|Title||Victoria, B.C., 1889 |
|Detailed view (zoom)||http://content.lib.washington.edu/mapsweb/images/Viewer/G3514_V5_A3_1889_E5.html |
|Century Published||19th century|
|Publication Date||1889 |
|Publisher||Ellis & Co.|
|Place of Publication||Canada--British Columbia--Victoria |
North oriented to upper left.
Printed at bottom:
"Victoria, B.C. 1889
Printed beneath map in bottom right:
"Issued by Ellis & Co., Publishers of 'The Colonist, ' Victoria, B.C."
Printed beneath map in bottom left:
"Entered according to Act of Parliament of Canada in the year 1889, by Ellis & Co., in the Office of the Minister of Agriculture at Ottowa."
Tinted lithographic bird's-eye view of Victoria, Vancouver Island, British Columbia. Includes Victoria Harbor and James Bay. Printed in bottom border is a numbered legend listing a key to various buildings and other areas throughout the city including churches, banks, hospitals, schools, government offices and wharves. Labels the Straits of San Juan de Fuca and Mount Baker in the distance. Of note, Beacon Hill is shown as is Rock Bay and the James Bay Bridge. Also shows major streets including Esquimalt, Alston, St. Lawrence, Montreal, Superior, Michigan, Oswego, Toronto, Niagara, Beech, Scoresby, Collinson, Government, Pandora, Quadra, and Broughton. Sailboats, steamers and steamboats are shown in the waterways. Major buildings depicted include the Victoria Opera House, the Provincial Government Building, The Dunsmuir Residence, Odd Fellow's Hall, Bank British Columbia and City Hall.
Not drawn to scale.
|Contextual Notes||This map was published in 1889 by Ellis and Company, publishers of "The Colonist."|
In 1854, Victoria's population numbered about 200. The city largely revolved around its status as a fort established by the Hudson's Bay Company (Gregson, 6). Four years later, Victoria's population was about 500. The same year, the Fraser River Gold Rush began and the town was filled with gold-miners. The gold rush led to increased land value, greater settlement and a rush of development (Gregson, 12). During the late 1850s, the first Parliament buildings were constructed, as was the James Bay Bridge, visible on this map. By 1860, the population was about 608 with 25000 temporary residents due to the gold rush. In 1862, Victoria was legally independent of the Hudson's Bay Company. During this period, the town had only a small number of buildings composed of brick though it contained several hotels and other structures including the Australia Hotel, the John Bull Hotel, the Victoria Hotel, the Brown Jug Saloon, the Hotel de France, the Star and Garter, the St. Nicholas Hotel, and the Island hotel (Gregson, 14-16). In 1866, Vancouver Island and British Columbia were united. Five years later in 1871, British Columbia joined Canada and the population of Victoria numbered 7900. At this time, homes started past the Douglas-Johnson-Courtenay-Wharf to Pembroke Street (Gregson, 47-49). The 1870s, however, was a period of economic decline in Victoria. In 1873, the nation was hit by a financial panic. The trans-Canadian railroad's construction was postponed and its terminus was not to be Victoria (Gregson, 59). By 1880, the population was less than 6000 (Gregson, 49). The 1880s were a period of renewed growth in the city. In 1889, for instance, a Portland newspaper described Victoria as "a city pre-eminently to delight the heart of the tourist with more than a dozen good hotels…" (Gregson, 72).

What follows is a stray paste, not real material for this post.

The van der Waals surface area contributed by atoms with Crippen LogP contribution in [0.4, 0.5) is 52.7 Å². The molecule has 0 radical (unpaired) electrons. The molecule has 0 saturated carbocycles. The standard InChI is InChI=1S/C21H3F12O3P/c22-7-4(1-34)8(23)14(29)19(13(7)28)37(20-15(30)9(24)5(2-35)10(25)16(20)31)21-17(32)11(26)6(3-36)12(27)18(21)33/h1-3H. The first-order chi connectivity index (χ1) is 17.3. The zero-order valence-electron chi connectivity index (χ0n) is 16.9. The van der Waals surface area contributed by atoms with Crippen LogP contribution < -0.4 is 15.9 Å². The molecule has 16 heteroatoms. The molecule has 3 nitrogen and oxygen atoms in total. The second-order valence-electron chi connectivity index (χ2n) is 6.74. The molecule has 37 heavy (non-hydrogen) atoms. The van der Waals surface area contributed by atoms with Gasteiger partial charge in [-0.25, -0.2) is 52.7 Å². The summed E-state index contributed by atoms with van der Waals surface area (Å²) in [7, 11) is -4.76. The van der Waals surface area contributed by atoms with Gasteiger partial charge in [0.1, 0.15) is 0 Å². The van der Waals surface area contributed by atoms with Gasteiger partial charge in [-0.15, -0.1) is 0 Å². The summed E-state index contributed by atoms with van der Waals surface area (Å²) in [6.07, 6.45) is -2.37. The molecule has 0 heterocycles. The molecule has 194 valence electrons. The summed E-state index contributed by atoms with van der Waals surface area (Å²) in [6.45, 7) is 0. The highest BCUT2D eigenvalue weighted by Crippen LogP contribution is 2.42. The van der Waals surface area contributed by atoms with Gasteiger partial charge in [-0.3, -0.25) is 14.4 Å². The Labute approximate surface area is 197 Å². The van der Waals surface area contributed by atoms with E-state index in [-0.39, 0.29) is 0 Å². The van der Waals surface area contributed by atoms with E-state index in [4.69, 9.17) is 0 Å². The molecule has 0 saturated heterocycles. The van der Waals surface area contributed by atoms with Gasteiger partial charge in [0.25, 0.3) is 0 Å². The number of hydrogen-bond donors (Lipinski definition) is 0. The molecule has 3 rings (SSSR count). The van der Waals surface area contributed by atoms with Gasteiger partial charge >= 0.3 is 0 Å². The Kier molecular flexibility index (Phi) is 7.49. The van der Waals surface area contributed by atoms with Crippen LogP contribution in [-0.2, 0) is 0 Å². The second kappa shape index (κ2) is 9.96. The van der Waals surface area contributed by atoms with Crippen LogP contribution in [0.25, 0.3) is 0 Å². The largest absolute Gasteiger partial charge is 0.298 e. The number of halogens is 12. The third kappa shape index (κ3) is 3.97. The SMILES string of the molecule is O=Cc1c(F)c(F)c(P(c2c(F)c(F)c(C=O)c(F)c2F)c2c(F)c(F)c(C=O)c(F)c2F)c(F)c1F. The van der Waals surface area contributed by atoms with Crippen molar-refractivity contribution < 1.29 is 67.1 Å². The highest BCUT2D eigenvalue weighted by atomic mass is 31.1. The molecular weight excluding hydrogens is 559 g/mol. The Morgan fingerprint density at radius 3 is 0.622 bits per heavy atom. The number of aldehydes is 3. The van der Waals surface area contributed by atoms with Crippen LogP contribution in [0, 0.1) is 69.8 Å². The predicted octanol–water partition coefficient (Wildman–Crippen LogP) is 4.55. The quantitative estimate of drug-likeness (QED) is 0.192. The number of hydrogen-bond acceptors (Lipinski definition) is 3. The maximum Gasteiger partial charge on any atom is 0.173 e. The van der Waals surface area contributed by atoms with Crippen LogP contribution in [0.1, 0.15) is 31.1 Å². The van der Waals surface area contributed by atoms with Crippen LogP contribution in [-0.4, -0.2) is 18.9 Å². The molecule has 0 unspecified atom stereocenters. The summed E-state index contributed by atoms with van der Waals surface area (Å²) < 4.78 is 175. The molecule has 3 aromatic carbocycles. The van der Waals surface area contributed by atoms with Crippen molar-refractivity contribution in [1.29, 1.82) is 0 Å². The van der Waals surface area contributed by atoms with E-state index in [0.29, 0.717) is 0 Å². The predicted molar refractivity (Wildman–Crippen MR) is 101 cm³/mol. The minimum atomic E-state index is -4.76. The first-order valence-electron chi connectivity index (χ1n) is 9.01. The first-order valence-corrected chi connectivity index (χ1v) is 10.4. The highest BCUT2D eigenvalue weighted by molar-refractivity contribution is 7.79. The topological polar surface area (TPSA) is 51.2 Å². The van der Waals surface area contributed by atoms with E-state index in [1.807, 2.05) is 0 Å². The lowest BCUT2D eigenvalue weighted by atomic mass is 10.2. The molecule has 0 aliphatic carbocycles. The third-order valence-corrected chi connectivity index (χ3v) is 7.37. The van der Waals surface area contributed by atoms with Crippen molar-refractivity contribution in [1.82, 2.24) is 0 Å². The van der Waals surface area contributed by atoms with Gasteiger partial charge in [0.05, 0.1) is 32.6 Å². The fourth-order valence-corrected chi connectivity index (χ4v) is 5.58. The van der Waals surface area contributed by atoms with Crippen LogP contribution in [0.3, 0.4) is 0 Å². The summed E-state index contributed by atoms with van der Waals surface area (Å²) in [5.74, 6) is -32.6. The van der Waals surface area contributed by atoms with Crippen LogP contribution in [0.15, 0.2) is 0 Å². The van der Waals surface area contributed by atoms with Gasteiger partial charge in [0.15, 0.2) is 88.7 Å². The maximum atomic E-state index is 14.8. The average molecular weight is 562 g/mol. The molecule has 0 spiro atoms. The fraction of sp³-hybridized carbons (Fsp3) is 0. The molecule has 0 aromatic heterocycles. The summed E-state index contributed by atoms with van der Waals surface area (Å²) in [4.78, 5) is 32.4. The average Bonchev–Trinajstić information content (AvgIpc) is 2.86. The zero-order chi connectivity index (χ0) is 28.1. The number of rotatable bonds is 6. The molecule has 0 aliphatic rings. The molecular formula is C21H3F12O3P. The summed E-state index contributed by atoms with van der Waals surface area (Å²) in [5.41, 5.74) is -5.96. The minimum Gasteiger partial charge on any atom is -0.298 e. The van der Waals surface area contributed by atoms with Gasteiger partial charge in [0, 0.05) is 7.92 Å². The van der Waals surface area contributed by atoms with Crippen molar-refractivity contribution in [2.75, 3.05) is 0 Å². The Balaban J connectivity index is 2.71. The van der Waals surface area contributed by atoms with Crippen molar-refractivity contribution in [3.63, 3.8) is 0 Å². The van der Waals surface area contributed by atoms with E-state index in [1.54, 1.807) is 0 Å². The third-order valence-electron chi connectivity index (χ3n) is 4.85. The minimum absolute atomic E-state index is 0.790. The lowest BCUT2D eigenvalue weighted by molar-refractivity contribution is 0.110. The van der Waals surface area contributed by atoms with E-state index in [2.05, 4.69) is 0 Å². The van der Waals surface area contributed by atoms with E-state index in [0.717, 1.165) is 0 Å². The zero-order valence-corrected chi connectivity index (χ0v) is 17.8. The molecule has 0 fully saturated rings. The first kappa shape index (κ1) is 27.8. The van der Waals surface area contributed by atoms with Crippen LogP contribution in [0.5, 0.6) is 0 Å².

Gregson, Harry. "A History of Victoria, 1842-1970 with Illustrations and Maps." Victoria, B.C.: Victoria Observer Publishing Co. Ltd., 1970.
|Category||Bird's eye view|
|Location Depicted||Canada--British Columbia--Victoria|
|Subjects (LCSH)||Victoria (B.C.)-Aerial views-Maps; Victoria (B.C.)-Pictorial works |
|Digital Collection||World and Regional Maps, 16th to the 19th centuries|
|Digital ID Number||MAP121 |
|Ordering Information||For information about digital reproductions, please email email@example.com. Please cite the Digital ID number. |
|Repository||University of Washington Libraries. Special Collections Division.|
|Repository Collection||Rare Map Collection. G3514 V5 A3 1889 E5 |
|Physical Description||57 x 100 cm. |
|Condition||Large tear in lower right corner. Small tears along bottom, right, left and top edges. Tape repair on tear on bottom edge. Original call number written in pencil in upper right corner. Old call number in ink on label on verso in lower left corner. Call number written in pencil on verso in lower right corner. |
|Digital Reproduction Information||Scanned from original map at 600 dpi in TIFF format, resized and enhanced at 400 ppi using Adobe Photoshop, and imported as JPEG2000 using ContentDM's software JPEG2000 Extension. 2008. |
|Acquisition||Acquisition information written in pencil on right edge: 8JAU54 - Forsythe - 20012 - Northwest $2.50. |